By: Yuritza Arroyo
Attorney General Matthew J. Platkin today announced that four businesses throughout the state have been issued notices of violation for either not accepting cash or for charging a credit card surcharge without properly notifying consumers.
According to officials, merchants in New Jersey must give consumers the option to pay cash. Merchants must also disclose the total selling price—including any surcharges for using credit cards, debit cards, or pre-paid cards.
In recent months the Division of Consumer Affairs Office of Consumer Protection (“the Division”) received and investigated dozens of complaints from Garden State residents regarding businesses that either charged consumers fees for using credit cards, debit cards, or pre-paid cards without clearly disclosing such fees or that did not accept cash offered by consumers as payment.
The New Jersey Consumer Fraud Act (“CFA") states: “a person selling or offering for sale goods or services at retail shall not require a buyer to pay using a credit or prohibit cash as payment in order to purchase the goods or services.
Businesses are allowed to charge card surcharges, but the CFA requires establishments to disclose that they are passing the fees, and the amount, to consumers (which can be stated as a percentage) before the customer is charged. The CFA prohibits the sale of “any merchandise at retail unless a stamp plainly marks the total selling price of such merchandise, tag, label or sign either affixed to the merchandise or located at the point where the merchandise is offered for sale
“New Jersey consumers deserve to know exactly how much they will be paying when they go to a store and be able to pay however they can,” said Attorney General Platkin.
“Many consumers from underrepresented communities do not have access to bank accounts or credit cards. Laws requiring businesses to accept cash protect those consumers and ensure social equity in stores throughout the state.”
“While the law permits businesses to charge card surcharges, it also requires businesses to be transparent with consumers and disclose those fees prior to purchase,” said Division of Consumer Affairs Acting Director Cari Fais.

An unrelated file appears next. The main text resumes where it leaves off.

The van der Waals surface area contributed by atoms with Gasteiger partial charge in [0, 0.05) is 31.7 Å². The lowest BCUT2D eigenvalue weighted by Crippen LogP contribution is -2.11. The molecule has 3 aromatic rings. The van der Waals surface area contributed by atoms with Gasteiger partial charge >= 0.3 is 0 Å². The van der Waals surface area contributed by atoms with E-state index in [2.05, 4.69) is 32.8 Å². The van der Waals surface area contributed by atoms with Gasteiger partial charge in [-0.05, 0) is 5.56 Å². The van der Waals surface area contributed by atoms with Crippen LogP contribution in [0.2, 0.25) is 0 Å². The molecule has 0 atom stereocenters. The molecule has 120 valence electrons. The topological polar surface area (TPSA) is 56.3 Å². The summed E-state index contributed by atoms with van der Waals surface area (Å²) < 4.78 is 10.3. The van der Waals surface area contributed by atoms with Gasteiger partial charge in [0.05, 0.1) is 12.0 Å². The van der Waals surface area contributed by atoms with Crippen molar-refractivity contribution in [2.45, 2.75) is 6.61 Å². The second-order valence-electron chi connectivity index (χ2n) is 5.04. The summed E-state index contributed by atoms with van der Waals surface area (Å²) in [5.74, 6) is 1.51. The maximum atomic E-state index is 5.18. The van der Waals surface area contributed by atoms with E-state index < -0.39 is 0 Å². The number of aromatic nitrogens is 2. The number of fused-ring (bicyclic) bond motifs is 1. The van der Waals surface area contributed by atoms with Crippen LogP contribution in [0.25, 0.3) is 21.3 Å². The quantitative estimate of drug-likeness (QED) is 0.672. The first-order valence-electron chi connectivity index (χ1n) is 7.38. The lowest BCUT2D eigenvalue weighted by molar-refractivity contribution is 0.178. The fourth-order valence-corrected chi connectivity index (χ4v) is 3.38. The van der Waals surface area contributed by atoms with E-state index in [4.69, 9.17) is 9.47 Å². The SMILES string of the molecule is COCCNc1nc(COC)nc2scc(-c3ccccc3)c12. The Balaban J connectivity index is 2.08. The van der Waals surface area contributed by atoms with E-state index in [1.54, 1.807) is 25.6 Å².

“The law also protects consumers’ right to pay for goods and services with cash. The enforcement actions the Division has recently taken will make sure store owners do not forget their responsibilities to consumers under the law.”
A Notice of Violation for not accepting cash as a payment was issued to Skyviews of America, LLC which operates the Dream Wheel at the American Dream Mall in East Rutherford, for requiring customers wishing to pay cash to ride the Dream Wheel to purchase gift cards from another merchant, which included a surcharge, in order to use cash.
The NOV they were issued included a $1,000 civil penalty.
Two Notices of Violation for not accepting cash were also issued to Hidden Grounds Coffee which settled with the Division to resolve its alleged CFA violation.
The business agreed to pay a civil penalty of $2,000 and, among other things, to accept cash as a method of payment and minimize any inconvenience for cash-paying customers.
Hidden Grounds Coffee also agreed to distribute a summary of the Consent Order to management responsible for oversight and training of employees at its retail locations within the State.
Notices of Violation for not disclosing card surcharges were issued to Ronnie’s Hot Bagels in Hillsdale, and Seymour’s Café in Clifton.
Both businesses were alleged to be in violation of the CFA by failing to disclose card surcharges before consumers ordered, instead, the businesses disclosed the charge on a receipt after accepting payment.
Each Notice of Violation includes a $500 civil penalty. Each instance of failing to notify a consumer of a card surcharge or charging more for merchandise than the displayed price may constitute a separate violation of New Jersey’s Consumer Fraud Act.
How Consumers Can Protect Their Pockets:
- Check the receipt to make sure the price charged matches the advertised or posted price of an item (plus tax, if applicable).
- Look for the merchant to display full price (excluding tax) using each method of payment accepted. For example, the merchant should display the full price if the customer pays in cash and display the amount that will be charged if a card surcharge applies, which can be stated as a percentage.
- Be wary of card surcharges that exceed the actual incremental cost of the processing fee, which is typically around 1-5%.